Again for this the main use case is for autowiring: you want to be able to define what to inject in a constructor parameter that isn't type-hinted. The second use case is to be able to override a parameter/property injection in another config file (e.g. the example above). The third, minor, use case is to extend a parent config, here is how Symfony does it: http://symfony.com/doc/current/components/dependency_injection/parentservices.html

So to sum up:

  • we need a way to define how to create an object from scratch (major use case)
    • currently not implemented, but object() will work correctly to do that in 90% of the cases (because either there is no parent/autowiring definition, or we define all parameters anyway so we override the parent definition completely (no side effect because of the parent definition)
  • we need a way to override/complete autowiring definitions
    • currently object() does that
  • we need a way to customize/complete a previous (PHP config) definition (to e.g. override a single parameter)
    • currently object() does that
    • decorate() can do that too
  • we need a way to extend a different (PHP config) definition to factorize configuration
    • it's a minor use case, quite complex and confusing, I'd say it's fine to not implement it (for now)
  • we need a way to decorate the object returned by a previous definition
    • decorate() does that

So object() has a valid behavior, but maybe an invalid name. And we need to be able to define an object from scratch with 100% guarantee not to extend anything else (which doesn't exist today, unless using a closure but that's a workaround).

@mnapoli mnapoli added enhancement and removed enhancement labels Aug 14, 2015

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mindplay-dk commented Aug 15, 2015

I think you can replace you $container->configure() with DI\decorate() and be done with it

I can, but it's intended to replace values rather than updating existing values - if you forget to return the same value at the end, you accidentally remove the value. This is great for e.g. scalar values, but for objects, I'd prefer to have a function that just performs further initialization on an existing object without replacing anything, e.g. without the required return statement.

But you could also even do it with object() if I understood your example correctly

I could, but I try to avoid the DSL and strongly favor using closures, because using the DSL breaks automated refactoring and IDE inspections, due to the fact there is no static coupling. I strongly prefer using PHP code when possible, rather than making weak references to parameter names, method-names, etc. - if I can't trust automated refactoring, I feel I'm doing it wrong; I want all my code to pass inspections and survive simple operations like renaming a property, method or parameter, changing parameter order, etc.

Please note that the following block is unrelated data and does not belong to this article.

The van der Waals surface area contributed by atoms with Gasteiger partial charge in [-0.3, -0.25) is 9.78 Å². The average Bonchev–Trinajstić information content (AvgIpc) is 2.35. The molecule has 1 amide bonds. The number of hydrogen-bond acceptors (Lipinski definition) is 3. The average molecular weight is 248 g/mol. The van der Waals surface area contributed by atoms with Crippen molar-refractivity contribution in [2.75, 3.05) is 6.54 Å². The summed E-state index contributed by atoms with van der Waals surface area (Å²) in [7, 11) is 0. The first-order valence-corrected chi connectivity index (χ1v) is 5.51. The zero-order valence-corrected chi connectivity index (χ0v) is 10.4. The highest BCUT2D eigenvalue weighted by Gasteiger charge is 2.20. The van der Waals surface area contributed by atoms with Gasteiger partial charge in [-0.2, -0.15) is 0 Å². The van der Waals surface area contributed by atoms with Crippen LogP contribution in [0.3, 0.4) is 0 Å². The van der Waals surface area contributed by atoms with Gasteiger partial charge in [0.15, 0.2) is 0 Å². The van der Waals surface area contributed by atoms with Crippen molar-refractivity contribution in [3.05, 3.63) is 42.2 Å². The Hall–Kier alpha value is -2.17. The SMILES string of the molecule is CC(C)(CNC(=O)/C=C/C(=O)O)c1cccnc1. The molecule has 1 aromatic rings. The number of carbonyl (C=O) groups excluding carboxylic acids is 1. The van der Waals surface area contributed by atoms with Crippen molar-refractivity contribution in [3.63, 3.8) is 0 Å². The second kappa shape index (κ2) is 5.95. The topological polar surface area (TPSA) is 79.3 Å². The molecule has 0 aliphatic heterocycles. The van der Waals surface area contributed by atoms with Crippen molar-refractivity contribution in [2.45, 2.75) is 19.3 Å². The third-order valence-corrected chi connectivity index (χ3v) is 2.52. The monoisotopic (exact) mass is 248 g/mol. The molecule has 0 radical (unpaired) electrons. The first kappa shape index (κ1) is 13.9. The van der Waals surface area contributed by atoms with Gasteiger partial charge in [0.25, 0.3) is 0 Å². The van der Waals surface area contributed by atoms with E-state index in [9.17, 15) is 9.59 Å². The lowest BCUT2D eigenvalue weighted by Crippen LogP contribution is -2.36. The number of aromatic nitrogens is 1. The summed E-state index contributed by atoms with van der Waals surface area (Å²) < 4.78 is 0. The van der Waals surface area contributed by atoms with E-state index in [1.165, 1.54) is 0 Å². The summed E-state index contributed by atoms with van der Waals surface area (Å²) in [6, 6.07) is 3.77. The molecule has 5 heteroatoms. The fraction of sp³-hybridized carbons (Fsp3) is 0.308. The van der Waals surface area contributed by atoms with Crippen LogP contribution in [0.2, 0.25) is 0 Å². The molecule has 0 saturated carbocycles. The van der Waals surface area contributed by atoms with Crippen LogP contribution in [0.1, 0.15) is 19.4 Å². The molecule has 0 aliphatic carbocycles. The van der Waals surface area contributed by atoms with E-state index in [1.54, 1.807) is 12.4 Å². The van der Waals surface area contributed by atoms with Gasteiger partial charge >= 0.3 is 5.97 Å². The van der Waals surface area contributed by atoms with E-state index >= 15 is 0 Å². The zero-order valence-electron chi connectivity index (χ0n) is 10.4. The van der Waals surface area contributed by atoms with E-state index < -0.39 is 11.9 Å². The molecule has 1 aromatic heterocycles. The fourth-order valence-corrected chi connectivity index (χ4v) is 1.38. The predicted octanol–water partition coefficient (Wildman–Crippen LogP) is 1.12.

we need to be able to define an object from scratch with 100% guarantee not to extend anything else

Well, decorate only decorates if you choose to decorate - the name is a bit misleading in that sense, as what you're actually doing, is replacing the value. Whether you replace it with a decorator or something different is really up to you.

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mnapoli commented Aug 17, 2015

I can, but it's intended to replace values rather than updating existing values - if you forget to return the same value at the end, you accidentally remove the value.

OK I see. However I'm not 100% convinced (personally) that's such a big issue, because in the end it's just a matter of remembering to return the value.

I could, but I try to avoid the DSL and strongly favor using closures, because using the DSL breaks automated refactoring and IDE inspections

Fair enough, totally valid reasons.

Well, decorate only decorates if you choose to decorate - the name is a bit misleading in that sense, as what you're actually doing, is replacing the value. Whether you replace it with a decorator or something different is really up to you.

Yep, the goal was to provide a replace() and extend() into one. "decorate" felt like a middleground name to imply that you could do both with it, it's up to you.

I wonder if adding replace() and extend() (and deprecate decorate() probably) would make things simpler or more complicated… I'm not sure honestly. For users going through the docs, that's 2 concepts to discover and understand (and understand the subtle difference of when to use each). Whereas having one (more generic) concept might be a little easier…

Maybe the documentation can be improved to show 2 examples for decorate(): one replacing the value, and one just modifying it.

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mindplay-dk commented Aug 17, 2015

in the end it's just a matter of remembering to return the value

Yeah, I don't personally want to write integration tests for every container configuration ;-)

the goal was to provide a replace() and extend() into one. "decorate" felt like a middleground name to imply that you could do both with it, it's up to you.

Okay, makes sense.

So, what do you think about just changing the current behavior, so that, if the function doesn't return anything, it keeps the current value? Is there a real use-case where you would want to deliberately replace a current value with null? If not, we can simply change it so that returning a value means replace it, and not returning a value means don't - seems pretty intuitive?

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mnapoli commented Aug 19, 2015

so that, if the function doesn't return anything, it keeps the current value?

it does sound good but…

Is there a real use-case where you would want to deliberately replace a current value with null?

unfortunately yes :( It's a use case I've seen in Piwik for example, but can't remember exactly what it was. Anyway that's definitely valid (configuring e.g. optional dependencies).

I also thought of that solution but the goal was to throw an exception if decorate() doesn't return anything. Your suggestion is maybe better. But in any case, it's not really doable I think.

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mnapoli commented Apr 15, 2017

This long standing issue has finally been addressed and will be fixed in PHP-DI 6 (currently the 6.0 branch).

DI\object() has been replaced by DI\autowire() and DI\create().

For more information, see the pull request: #449

@mnapoli mnapoli closed this Apr 15, 2017

@mnapoli mnapoli moved this from In Progress to Done in PHP-DI v6 Apr 15, 2017

@mnapoli mnapoli self-assigned this Apr 17, 2017